Hype, hope are gripping Philadelphia Eagles, Cowboys battle tonight

October 05, 1992|By Ken Murray | Ken Murray,Staff Writer

PHILADELPHIA -- Hysteria has swept through this city like an epidemic. No matter where you go in Philadelphia, they are dreaming about their beloved Eagles. No matter who you talk to, they are scheming about the Super Bowl.

In only the first week of October, the giddy air of expectation will reach a crescendo when the unbeaten Eagles (3-0) tangle with the unbeaten Dallas Cowboys (3-0) tonight at 9 o'clock before a sellout Veterans Stadium crowd of more than 65,000 and a Monday Night Football audience.

For two weeks -- ever since the Eagles flogged the Denver Broncos, 30-0, in Week 3 -- the Philadelphia media have trumpeted tonight's game in something eerily close to Super Bowl hype. A local newspaper launched a countdown to the game with a series on the 10 best matchups in the Eagles-Cowboys rivalry. A local radio station launched a war against anything connected with Dallas or Texas, including street signs, license plates and city hall in Dallas, Pa.

Super Bowl hype? All-sports radio station WIP was scheduled to air a 15-hour, pregame show beginning this morning at 6 o'clock from the steps of the Spectrum, across Broad Street from the Vet.

If it is too much, too soon, the Eagles will pretend not to notice.

Asked if there was too much buildup for the fourth game of the season, Eagles coach Rich Kotite said, "No, I don't think so. It's how you approach it. It's Game 4. It's a big game. I don't think there's too much hype."

In a city that boasts hockey's Eric Lindros and basketball's Doug Moe among its newest sporting residents, the vast majority of DTC talk-show calls deal with the Eagles. The calls range from Herschel Walker's second life as an NFL running back to Norman Braman's fiscal policies as the Eagles' owner. Almost all the questions focus on the Super Bowl.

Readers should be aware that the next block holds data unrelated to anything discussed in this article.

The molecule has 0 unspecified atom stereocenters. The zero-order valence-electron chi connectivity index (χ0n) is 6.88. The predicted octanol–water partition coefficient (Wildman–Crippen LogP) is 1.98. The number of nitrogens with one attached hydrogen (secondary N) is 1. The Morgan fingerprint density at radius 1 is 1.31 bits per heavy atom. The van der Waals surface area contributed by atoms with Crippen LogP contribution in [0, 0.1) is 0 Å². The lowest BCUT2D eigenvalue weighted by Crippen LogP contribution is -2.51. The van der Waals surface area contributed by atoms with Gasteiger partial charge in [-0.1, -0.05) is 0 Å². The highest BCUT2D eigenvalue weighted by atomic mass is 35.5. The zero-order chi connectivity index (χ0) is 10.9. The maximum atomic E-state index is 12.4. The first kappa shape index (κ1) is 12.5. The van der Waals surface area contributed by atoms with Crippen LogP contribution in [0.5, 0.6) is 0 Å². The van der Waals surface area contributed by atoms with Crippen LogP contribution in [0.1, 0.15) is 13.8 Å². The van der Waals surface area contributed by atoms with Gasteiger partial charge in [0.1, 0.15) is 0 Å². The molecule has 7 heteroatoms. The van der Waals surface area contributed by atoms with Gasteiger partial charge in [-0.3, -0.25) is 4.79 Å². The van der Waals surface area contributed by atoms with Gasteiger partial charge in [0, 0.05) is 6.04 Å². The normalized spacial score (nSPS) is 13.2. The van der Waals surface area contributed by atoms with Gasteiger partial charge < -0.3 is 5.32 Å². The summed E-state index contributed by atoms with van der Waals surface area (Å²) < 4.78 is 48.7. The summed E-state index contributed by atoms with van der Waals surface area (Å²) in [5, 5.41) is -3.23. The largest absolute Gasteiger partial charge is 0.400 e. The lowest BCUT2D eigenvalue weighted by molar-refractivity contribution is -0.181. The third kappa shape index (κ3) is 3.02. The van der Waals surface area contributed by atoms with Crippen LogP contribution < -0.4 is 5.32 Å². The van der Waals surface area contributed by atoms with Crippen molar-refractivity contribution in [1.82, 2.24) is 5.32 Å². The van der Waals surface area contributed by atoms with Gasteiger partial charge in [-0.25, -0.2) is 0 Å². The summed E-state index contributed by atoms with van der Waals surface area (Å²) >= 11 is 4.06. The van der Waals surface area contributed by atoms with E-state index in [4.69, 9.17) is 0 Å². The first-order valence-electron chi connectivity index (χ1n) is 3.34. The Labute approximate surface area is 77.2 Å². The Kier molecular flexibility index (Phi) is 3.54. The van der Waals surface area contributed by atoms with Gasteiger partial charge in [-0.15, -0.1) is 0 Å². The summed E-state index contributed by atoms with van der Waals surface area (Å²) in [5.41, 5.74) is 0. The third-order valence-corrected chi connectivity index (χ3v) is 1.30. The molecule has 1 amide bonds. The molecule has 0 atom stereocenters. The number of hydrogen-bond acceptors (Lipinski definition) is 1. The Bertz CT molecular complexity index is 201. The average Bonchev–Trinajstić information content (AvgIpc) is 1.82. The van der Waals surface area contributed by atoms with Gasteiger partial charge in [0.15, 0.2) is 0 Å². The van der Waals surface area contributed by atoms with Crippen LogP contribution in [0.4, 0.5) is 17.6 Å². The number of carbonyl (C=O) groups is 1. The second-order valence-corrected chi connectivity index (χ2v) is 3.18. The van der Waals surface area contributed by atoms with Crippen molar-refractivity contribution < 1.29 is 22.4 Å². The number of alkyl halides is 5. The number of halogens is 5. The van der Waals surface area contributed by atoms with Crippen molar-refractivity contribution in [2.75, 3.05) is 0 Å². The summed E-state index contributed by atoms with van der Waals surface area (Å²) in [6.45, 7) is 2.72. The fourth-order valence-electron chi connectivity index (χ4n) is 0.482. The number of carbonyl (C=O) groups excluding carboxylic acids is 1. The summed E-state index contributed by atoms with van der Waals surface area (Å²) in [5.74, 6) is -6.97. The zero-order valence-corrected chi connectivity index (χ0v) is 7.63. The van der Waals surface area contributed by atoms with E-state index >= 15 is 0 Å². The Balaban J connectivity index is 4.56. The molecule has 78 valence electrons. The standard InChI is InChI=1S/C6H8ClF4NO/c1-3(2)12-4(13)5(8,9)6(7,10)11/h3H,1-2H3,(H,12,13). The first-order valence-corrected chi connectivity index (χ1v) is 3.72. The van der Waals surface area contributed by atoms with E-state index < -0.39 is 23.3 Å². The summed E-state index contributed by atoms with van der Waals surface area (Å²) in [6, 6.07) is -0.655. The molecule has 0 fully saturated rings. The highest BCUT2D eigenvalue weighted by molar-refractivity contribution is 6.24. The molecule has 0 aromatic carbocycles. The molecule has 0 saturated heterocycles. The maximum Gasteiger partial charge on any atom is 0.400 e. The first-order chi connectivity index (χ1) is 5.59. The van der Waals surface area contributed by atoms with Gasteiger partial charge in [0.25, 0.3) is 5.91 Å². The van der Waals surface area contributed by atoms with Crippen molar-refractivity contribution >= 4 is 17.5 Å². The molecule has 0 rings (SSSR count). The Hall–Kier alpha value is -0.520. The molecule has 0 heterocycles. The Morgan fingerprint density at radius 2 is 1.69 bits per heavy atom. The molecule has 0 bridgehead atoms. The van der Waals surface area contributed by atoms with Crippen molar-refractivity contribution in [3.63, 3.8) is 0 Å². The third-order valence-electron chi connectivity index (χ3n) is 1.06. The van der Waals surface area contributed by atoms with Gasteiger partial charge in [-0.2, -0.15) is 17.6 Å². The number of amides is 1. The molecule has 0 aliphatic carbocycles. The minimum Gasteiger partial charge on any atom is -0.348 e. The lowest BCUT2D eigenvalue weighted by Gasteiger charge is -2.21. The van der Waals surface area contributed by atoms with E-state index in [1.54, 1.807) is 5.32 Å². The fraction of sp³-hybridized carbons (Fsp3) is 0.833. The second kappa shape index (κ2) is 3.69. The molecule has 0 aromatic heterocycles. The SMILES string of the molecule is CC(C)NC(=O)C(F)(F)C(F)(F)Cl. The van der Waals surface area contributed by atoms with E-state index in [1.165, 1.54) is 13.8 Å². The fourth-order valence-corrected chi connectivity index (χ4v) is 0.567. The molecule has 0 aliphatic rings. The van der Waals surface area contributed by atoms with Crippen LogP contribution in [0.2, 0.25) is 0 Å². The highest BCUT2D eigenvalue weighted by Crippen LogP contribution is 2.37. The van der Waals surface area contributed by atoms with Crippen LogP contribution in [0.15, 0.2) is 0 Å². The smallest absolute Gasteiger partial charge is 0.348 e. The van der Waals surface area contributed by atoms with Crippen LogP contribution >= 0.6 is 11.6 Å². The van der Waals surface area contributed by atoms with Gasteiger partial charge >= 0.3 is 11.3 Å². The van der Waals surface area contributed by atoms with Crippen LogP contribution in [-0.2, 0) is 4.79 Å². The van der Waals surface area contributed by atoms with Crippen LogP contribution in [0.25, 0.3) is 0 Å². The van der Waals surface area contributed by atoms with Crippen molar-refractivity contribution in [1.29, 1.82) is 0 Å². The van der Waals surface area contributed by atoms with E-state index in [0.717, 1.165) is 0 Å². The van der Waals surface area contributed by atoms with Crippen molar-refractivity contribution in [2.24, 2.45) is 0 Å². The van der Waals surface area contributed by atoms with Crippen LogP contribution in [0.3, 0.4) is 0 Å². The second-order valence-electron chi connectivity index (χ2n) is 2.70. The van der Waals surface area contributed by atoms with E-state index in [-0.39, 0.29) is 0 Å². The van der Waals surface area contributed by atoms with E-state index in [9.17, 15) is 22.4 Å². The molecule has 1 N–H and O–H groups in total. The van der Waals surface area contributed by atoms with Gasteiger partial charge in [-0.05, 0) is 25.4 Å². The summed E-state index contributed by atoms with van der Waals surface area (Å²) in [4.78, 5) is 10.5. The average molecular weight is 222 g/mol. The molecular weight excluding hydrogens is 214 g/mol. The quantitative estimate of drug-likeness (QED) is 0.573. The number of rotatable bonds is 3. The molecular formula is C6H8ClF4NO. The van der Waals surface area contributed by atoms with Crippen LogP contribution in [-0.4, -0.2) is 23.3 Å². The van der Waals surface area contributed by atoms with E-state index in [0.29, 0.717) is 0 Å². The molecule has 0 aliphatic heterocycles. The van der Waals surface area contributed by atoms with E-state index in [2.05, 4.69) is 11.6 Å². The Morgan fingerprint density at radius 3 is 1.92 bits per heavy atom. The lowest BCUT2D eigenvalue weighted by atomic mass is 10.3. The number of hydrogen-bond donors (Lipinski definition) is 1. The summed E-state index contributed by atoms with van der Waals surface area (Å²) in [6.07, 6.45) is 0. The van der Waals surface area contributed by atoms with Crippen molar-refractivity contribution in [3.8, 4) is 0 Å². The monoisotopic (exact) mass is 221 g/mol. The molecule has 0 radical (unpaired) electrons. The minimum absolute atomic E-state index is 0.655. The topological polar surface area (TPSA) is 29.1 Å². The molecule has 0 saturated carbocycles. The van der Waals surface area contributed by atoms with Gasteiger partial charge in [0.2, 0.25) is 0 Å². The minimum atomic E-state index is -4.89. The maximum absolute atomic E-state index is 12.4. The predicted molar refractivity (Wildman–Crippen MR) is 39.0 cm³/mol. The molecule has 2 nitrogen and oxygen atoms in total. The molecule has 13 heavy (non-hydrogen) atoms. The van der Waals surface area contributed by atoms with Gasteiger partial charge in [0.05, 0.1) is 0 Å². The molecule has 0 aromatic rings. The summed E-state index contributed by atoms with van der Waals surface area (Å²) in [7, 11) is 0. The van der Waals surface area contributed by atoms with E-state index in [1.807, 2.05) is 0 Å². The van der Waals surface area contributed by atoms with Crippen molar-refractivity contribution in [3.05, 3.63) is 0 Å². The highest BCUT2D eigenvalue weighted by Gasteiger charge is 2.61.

There is, perhaps, a more pertinent question than whether the Eagles are coming together for a Super Bowl run, though. It is the question of whether they are coming apart at the seams, an accident waiting to happen in the free-for-all that free agency might become.

Plagued by another round of bitter labor-management disputes, the Eagles have had to deal with two major off-the-field issues since they hammered Denver:

* All-Pro defensive end Reggie White, in the final year of his contract, filed a landmark lawsuit against the NFL seeking free agency for hundreds of players whose contracts will expire after this season.

* All-Pro tight end Keith Jackson bolted to the Miami Dolphins after he was declared an unrestricted free agent by a federal judge.

White's move effectively took the Eagles back to the days of former coach Buddy Ryan, who divided loyalties with management and stood with his players. Jackson's action may trigger an exodus of unhappy Eagles when free agency finally hits the NFL.

White said last week that "free agency could be the worst thing that happens to this team in the future," and suggested this season could possibly be a last hurrah. He was quick to criticize the Eagles' decision not to out-bid the Dolphins for Jackson, a three-time Pro Bowl player.

"I don't understand it," White said. "You would think they would make some moves and get things done earlier, but sometimes this team is so business minded, it can be ignorant in some situations. They could have had Keith Jackson [signed] two years ago. Before my situation came up, they could have had me. You look at me and Fred [wide receiver Fred Barnett] and some of the other guys on this team who are going to be free agents and there has been absolutely no effort to get us signed. That happens too often with this team.

"We want to win for ourselves and for the coaches. But we know that if we do go to the Super Bowl, it will be in spite of management."

White, Barnett and fullback Keith Byars are the most prominent of 27 Eagles whose contracts are up after this season. In any reasonable scheme of free agency -- after four years of service, after six years -- the Eagles figure to have a high number of veteran players who would become eligible to leave.

Jackson was the first to go, after four seasons fraught with contract disputes. He accepted a reported four-year, $6 million contract from Miami over a three-year, $3.8 million offer from the Eagles. Either offer would have made him the highest-paid tight end in the league.

"Just as we have a job to do on the field, the people upstairs [in management] have a job to do," Barnett said. "Maybe they felt they couldn't go further in the budget. They may have reached the end."

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